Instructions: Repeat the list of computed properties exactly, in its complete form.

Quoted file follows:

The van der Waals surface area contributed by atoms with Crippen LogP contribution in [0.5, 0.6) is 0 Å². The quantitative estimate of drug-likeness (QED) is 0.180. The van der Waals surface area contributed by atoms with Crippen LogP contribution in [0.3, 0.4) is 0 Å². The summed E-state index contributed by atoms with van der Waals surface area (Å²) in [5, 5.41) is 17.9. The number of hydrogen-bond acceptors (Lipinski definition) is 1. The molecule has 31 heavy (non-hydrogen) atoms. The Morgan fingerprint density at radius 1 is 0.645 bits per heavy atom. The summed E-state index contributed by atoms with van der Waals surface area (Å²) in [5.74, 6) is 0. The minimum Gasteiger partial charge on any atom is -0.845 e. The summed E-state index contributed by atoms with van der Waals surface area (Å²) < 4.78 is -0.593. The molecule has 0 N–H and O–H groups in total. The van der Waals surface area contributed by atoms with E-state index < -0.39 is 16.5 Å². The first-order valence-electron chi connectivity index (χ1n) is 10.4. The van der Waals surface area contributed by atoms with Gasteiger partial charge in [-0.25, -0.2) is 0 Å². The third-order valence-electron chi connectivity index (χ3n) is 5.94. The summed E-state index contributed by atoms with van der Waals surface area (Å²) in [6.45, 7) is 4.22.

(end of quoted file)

The van der Waals surface area contributed by atoms with Crippen LogP contribution in [0.5, 0.6) is 0 Å². The quantitative estimate of drug-likeness (QED) is 0.180. The van der Waals surface area contributed by atoms with Crippen LogP contribution in [0.3, 0.4) is 0 Å². The summed E-state index contributed by atoms with van der Waals surface area (Å²) in [5, 5.41) is 17.9. The number of hydrogen-bond acceptors (Lipinski definition) is 1. The molecule has 31 heavy (non-hydrogen) atoms. The Morgan fingerprint density at radius 1 is 0.645 bits per heavy atom. The summed E-state index contributed by atoms with van der Waals surface area (Å²) in [5.74, 6) is 0. The minimum Gasteiger partial charge on any atom is -0.845 e. The summed E-state index contributed by atoms with van der Waals surface area (Å²) < 4.78 is -0.593. The molecule has 0 N–H and O–H groups in total. The van der Waals surface area contributed by atoms with E-state index < -0.39 is 16.5 Å². The first-order valence-electron chi connectivity index (χ1n) is 10.4. The van der Waals surface area contributed by atoms with Gasteiger partial charge in [-0.25, -0.2) is 0 Å². The third-order valence-electron chi connectivity index (χ3n) is 5.94. The summed E-state index contributed by atoms with van der Waals surface area (Å²) in [6.45, 7) is 4.22.